SEC Not Easing Section 404 – empowering management & laying framework for risk-based testing, By James J DeLuccia IV

The SEC posted a release relating to a much anticipated release on the Sarbanes Oxley Act requirements for section 404, internal controls over financial reporting.  Below are my comments on the press release, and the available information.

John W. White, Director of the SEC’s Division of Corporation Finance stated “The proposed interpretive guidance should reduce uncertainty about what constitutes a reasonable approach to management’s evaluation while maintaining flexibility for companies that have already developed their own assessment procedures and tools that serve the company and its investors well. Companies will be able to continue using their existing procedures if they choose, provided of course that those meet the standards of Section 404 and our rules. At the same time, the guidance maintains the important investor protection objectives of bringing information about material weaknesses into public view and fostering the preparation of reliable financial statements in an effective and efficient manner.”

All quoted exerts in this article were extracted from http://www.sec.gov/news/press/2006/2006-206.htm  The recent guidance provided by the SEC focuses on section 404 and specifically addresses:

“(1) a statement of management’s responsibility for establishing and maintaining an adequate internal control structure and procedures for financial reporting; and
(2) management’s assessment, as of the end of the company’s most recent fiscal year, of the effectiveness of the company’s internal controls structure and procedures for financial reporting.”

The new guidance as amended after the comment period is flexible and will not reduce the groundwork already in place at most organizations.  Specifically the SEC states:

“…afford management the latitude to either follow the interpretive guidance or to develop and use other methods that achieve the objectives of the Commission’s 2003 rules.”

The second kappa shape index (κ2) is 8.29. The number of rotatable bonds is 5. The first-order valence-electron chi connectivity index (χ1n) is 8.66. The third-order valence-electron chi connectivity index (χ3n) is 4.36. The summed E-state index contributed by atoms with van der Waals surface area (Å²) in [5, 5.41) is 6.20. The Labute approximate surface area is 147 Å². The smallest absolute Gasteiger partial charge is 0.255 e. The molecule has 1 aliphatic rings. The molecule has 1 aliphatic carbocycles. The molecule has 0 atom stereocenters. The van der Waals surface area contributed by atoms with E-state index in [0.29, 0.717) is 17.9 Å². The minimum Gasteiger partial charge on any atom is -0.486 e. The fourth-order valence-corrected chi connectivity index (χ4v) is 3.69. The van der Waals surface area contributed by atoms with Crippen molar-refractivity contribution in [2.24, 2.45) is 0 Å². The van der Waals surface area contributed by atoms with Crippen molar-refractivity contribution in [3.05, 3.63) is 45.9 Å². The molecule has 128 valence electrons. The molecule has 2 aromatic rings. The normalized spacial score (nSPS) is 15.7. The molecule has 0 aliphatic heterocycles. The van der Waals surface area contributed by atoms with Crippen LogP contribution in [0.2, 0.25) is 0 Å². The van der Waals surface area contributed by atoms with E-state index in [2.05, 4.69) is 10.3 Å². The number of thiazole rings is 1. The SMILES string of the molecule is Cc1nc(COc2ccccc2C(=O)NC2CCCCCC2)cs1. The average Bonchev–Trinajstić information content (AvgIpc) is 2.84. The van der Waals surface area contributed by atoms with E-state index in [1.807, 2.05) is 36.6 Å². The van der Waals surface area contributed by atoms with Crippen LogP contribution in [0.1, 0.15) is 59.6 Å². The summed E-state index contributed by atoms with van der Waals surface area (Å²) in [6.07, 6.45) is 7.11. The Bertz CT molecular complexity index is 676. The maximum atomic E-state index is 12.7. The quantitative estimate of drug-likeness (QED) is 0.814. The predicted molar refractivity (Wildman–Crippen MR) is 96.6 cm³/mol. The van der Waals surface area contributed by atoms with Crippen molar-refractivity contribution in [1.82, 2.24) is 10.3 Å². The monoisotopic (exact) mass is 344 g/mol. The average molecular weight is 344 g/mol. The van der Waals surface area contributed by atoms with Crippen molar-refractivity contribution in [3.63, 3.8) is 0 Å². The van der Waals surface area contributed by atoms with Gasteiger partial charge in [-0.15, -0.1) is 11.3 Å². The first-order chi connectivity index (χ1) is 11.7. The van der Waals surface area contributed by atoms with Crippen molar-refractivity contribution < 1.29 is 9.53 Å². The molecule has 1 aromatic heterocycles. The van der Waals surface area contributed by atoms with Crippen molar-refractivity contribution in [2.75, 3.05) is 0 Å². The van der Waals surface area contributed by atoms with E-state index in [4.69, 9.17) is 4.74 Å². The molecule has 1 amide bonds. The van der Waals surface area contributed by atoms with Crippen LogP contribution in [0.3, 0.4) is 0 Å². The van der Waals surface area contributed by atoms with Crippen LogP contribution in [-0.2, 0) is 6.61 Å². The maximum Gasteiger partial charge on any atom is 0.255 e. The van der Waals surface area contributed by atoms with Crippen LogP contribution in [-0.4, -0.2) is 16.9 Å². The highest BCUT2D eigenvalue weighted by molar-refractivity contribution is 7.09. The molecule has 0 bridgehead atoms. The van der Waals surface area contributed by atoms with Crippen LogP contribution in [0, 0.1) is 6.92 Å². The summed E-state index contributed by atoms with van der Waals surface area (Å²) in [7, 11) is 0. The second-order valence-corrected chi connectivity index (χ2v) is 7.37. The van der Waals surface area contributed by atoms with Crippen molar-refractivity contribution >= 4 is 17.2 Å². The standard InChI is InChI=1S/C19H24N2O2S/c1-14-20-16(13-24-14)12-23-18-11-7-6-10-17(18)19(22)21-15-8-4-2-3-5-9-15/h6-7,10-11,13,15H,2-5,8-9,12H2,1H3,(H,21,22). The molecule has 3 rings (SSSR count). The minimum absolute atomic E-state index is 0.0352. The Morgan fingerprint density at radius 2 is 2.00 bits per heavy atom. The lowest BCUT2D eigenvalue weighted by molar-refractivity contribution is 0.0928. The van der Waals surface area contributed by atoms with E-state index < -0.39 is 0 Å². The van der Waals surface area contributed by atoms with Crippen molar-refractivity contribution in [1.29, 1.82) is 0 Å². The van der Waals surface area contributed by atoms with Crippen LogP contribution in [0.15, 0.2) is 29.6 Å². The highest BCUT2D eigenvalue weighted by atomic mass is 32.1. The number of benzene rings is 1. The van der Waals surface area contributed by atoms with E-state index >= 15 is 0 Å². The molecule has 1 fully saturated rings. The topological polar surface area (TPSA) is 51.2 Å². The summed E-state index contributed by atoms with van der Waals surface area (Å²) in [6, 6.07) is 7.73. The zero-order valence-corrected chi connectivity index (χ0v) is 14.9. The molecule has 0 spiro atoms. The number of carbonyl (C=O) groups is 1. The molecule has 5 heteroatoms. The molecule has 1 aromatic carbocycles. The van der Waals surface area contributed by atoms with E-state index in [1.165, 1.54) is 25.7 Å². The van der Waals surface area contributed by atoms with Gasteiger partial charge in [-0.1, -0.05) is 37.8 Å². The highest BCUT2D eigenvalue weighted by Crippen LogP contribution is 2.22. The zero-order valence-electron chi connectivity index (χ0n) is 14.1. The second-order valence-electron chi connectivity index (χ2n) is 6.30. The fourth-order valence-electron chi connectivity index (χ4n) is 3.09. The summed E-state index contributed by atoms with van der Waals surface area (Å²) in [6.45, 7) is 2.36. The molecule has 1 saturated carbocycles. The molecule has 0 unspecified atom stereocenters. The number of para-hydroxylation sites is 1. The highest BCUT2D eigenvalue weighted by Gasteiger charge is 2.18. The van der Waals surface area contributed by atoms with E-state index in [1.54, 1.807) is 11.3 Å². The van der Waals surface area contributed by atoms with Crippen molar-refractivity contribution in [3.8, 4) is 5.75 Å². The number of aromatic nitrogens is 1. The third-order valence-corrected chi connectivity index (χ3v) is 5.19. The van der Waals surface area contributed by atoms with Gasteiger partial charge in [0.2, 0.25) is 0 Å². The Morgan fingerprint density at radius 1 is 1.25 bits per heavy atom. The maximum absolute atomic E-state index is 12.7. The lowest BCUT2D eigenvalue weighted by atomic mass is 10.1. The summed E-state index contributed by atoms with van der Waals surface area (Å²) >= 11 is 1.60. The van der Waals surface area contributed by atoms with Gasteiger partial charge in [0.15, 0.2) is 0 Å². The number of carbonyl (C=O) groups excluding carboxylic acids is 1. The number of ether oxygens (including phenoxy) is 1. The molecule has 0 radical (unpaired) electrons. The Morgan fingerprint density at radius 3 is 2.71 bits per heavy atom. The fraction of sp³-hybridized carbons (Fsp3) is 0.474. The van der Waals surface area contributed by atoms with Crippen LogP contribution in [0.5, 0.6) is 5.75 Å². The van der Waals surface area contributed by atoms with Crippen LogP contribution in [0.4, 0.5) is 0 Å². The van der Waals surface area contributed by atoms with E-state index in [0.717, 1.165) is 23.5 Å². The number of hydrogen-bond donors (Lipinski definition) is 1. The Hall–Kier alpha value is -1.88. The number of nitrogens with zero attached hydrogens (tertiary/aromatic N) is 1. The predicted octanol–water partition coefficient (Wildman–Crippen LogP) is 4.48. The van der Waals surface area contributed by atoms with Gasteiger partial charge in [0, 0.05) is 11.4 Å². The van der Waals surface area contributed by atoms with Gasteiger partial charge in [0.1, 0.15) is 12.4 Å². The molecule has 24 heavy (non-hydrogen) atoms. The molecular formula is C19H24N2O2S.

While the proposed guidance-interpretative document is not yet available, the principles that directed the development have been made available.  These principles bring the decision making on what risks exist for the business.  This entails the management evaluating their controls to determine if material misstatements may exist, and the assessment of these controls.

“…management should evaluate the design of the controls that it has implemented to determine whether there is a reasonable possibility that a material misstatement in the financial statements would not be prevented or detected in a timely manner.”

“management should gather and analyze evidence about the operation of the controls being evaluated based on its assessment of the risk associated with those control”

In all the principles aim to allow management to determine the appropriate controls to address the relevant risks that the organization faces.  This is meant to allow for complete scalability for all levels of companies.

The to-be-released guidance document will lay out a clear risk-based approach to use when meeting the 404 requirements.  The high level points were released, but nothing much more.  The good news is that these are very similar to previously posted NIST risk standards, and independent groups.

Top Level Risk-Based SOX Approach proposed by SEC

  1. Identification of risks to reliable financial reporting and the related controls that management has implemented to address those risks.
  2. Evaluation of the operating effectiveness of controls
  3. Reporting the overall results of management’s evaluation
  4. Documentation

All in all, the initial guidance does not eliminate or excuse poor controls as some popular press medias are implying, but placing a bit more authority in management to identify risk and evaluate their own controls.  December is becoming quite heated, as an SEC roundtable is being webcast discussing Section 404, and the PCAOB is set to release an update to AS2.

More posts to follow as the world of controls becomes more mature…

James DeLuccia IV

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One response to “SEC Not Easing Section 404 – empowering management & laying framework for risk-based testing, By James J DeLuccia IV

  1. Pingback: SOX 404 Deadline extended for Small Biz, By James DeLuccia IV « Payment Card Security & IT Controls Explained

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